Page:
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Old 05-13-2006, 02:31 PM   #1
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No metal with friendship bread?

Just curious, why can you NOT use metal with friendship bread or the starter? Everything says NO metal bowls or utensils. This drives me nuts because I end up with flour chunks in my bread!

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Old 05-13-2006, 06:17 PM   #2
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Quote:
Originally Posted by Angie
Just curious, why can you NOT use metal with friendship bread or the starter? Everything says NO metal bowls or utensils. This drives me nuts because I end up with flour chunks in my bread!
Not sure, Angie - but every recipe for a sourdough starter (which is what you are making) I have ever seen says to use glass, crockery or plastic and stir with a wooden or plastic spoon. Probably has something to do with the fermentation going on ... but I'm not sure why - and apparently is mainly a factor once the wet and dry components come together. Look at your recipe for the starter - it says to "sift" the dry ingredients, it also tells you how to mix the wet and dry to prevent the flour lumping on you.

To make your bread you might try this (this is one of the best sites I have found for reference for Amish Friendship bread and variations to the basic recipe):

Mix your starter and the other wet ingredients in one bowl, and sift and mix your dry ingredients in another bowl. Add the the dry ingredients to the wet a little at a time (in 4-5 installments) mixing well to incorporate after each addition. This should help get rid of your lumps problem.
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Old 05-13-2006, 06:22 PM   #3
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Thank you! I'll try that next time around. The last time, I just strained my starter through a *gulp* metal strainer and then made the bread. It was nice and lumpless!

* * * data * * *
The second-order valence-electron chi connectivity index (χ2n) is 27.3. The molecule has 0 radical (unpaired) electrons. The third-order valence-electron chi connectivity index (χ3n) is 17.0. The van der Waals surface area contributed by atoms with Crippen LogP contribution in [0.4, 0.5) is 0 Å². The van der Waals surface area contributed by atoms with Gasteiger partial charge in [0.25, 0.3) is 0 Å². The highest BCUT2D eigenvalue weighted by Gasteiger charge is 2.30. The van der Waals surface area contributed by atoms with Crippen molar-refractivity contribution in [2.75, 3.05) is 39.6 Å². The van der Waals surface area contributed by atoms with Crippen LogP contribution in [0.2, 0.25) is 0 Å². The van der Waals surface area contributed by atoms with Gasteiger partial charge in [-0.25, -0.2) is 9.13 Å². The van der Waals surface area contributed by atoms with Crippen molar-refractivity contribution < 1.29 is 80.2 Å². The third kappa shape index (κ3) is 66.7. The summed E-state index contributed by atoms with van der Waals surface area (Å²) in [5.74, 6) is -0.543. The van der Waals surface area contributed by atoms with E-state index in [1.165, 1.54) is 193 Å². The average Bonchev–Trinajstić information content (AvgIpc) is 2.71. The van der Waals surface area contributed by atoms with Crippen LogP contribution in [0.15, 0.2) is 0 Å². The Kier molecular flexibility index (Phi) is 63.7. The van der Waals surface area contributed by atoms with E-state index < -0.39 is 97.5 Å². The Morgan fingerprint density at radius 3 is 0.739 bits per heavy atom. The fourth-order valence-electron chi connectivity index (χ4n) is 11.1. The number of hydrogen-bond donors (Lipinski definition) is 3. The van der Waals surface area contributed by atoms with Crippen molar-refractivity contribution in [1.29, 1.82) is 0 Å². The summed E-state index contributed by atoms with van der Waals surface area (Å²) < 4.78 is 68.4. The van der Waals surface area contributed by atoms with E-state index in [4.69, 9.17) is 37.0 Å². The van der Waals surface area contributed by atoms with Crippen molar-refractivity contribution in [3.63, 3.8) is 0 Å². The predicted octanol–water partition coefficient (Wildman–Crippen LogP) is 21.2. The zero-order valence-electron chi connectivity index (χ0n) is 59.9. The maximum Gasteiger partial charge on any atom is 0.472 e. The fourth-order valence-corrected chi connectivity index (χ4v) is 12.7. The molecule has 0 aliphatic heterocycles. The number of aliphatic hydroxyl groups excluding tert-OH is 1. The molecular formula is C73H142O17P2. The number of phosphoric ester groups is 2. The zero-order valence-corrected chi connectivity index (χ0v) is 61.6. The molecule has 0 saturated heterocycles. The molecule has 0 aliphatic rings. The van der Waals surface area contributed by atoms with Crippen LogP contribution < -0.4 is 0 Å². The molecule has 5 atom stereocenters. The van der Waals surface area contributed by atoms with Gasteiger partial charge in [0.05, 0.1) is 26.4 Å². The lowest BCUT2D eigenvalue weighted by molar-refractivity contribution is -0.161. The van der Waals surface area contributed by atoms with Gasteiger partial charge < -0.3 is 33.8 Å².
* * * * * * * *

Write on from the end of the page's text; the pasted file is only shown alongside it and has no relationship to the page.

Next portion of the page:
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Old 05-13-2006, 07:27 PM   #4
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I think the metal kills the yeast somehow... (but don't have a source on that or any confirmation; that's just what I've heard) :-)
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Old 05-13-2006, 08:51 PM   #5
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It has to do with acid. YOu can use the strainer. You can also use a whisk to get lumps out.
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Old 05-13-2006, 09:05 PM   #6
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Any bread dough that is acidic (sourdough, buttermilk, etc.) can react with metal utensils and metal mixing bowls. This is not a problem for mixing or sifting the ingredients, but when you leave the dough in the bowl for hours to rise you can get pitting of metal bowls or utensils and occasionally a metallic taste can be imparted to the bread dough. This no metal rule applies especially to the sourdough starter which is left for days in the container.
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Old 05-14-2006, 10:01 AM   #7
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Thanks everyone for all your info!
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Old 05-14-2006, 01:33 PM   #8
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I've stored my starter in zippie bags but I do use my stand mixer when mixing to bake - never had any adverse reactions or bad tastes. However, I'm not leaving for any longer than just mixing then it goes into the pans. Now that I'm thinking about it though, I do bake them in the disposable tin (aluminum?) pans. I give it for gifts alot - part to just be rid of it and part because people like it - so the disposable pans work well for that reason.
Hmmm ... Do others bake theirs in glass pans?
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Old 05-14-2006, 01:47 PM   #9
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Quote:
Originally Posted by JMediger
I've stored my starter in zippie bags but I do use my stand mixer when mixing to bake - never had any adverse reactions or bad tastes. However, I'm not leaving for any longer than just mixing then it goes into the pans. Now that I'm thinking about it though, I do bake them in the disposable tin (aluminum?) pans. I give it for gifts alot - part to just be rid of it and part because people like it - so the disposable pans work well for that reason.
Hmmm ... Do others bake theirs in glass pans?

I've always used glass pans.
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Old 05-14-2006, 01:50 PM   #10
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Huh ... very interesting. Next time I get some starter I'll have to use glass and see if there is a difference.
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